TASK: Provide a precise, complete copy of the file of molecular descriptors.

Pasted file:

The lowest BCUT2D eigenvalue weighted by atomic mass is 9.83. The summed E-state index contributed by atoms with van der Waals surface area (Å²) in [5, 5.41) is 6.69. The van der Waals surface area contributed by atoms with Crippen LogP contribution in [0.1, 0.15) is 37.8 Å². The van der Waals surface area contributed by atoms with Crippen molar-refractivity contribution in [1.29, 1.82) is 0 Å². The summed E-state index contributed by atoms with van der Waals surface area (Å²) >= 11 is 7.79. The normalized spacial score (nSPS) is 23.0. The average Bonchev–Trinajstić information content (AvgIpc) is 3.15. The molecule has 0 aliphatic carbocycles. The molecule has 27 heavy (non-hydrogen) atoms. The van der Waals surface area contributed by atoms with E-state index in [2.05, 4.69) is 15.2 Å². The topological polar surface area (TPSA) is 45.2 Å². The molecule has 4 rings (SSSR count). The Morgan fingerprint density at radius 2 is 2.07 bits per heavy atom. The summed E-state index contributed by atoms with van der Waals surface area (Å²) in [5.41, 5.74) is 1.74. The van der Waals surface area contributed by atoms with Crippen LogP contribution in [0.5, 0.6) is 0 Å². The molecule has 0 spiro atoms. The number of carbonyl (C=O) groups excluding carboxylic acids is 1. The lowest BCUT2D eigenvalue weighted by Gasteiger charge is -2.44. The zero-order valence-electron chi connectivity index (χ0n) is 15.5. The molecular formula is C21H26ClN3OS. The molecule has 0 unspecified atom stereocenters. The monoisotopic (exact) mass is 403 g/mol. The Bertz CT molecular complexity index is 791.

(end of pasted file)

The lowest BCUT2D eigenvalue weighted by atomic mass is 9.83. The summed E-state index contributed by atoms with van der Waals surface area (Å²) in [5, 5.41) is 6.69. The van der Waals surface area contributed by atoms with Crippen LogP contribution in [0.1, 0.15) is 37.8 Å². The van der Waals surface area contributed by atoms with Crippen molar-refractivity contribution in [1.29, 1.82) is 0 Å². The summed E-state index contributed by atoms with van der Waals surface area (Å²) >= 11 is 7.79. The normalized spacial score (nSPS) is 23.0. The average Bonchev–Trinajstić information content (AvgIpc) is 3.15. The molecule has 0 aliphatic carbocycles. The molecule has 27 heavy (non-hydrogen) atoms. The van der Waals surface area contributed by atoms with E-state index in [2.05, 4.69) is 15.2 Å². The topological polar surface area (TPSA) is 45.2 Å². The molecule has 4 rings (SSSR count). The Morgan fingerprint density at radius 2 is 2.07 bits per heavy atom. The summed E-state index contributed by atoms with van der Waals surface area (Å²) in [5.41, 5.74) is 1.74. The van der Waals surface area contributed by atoms with Crippen LogP contribution in [0.5, 0.6) is 0 Å². The molecule has 0 spiro atoms. The number of carbonyl (C=O) groups excluding carboxylic acids is 1. The lowest BCUT2D eigenvalue weighted by Gasteiger charge is -2.44. The zero-order valence-electron chi connectivity index (χ0n) is 15.5. The molecular formula is C21H26ClN3OS. The molecule has 0 unspecified atom stereocenters. The monoisotopic (exact) mass is 403 g/mol. The Bertz CT molecular complexity index is 791.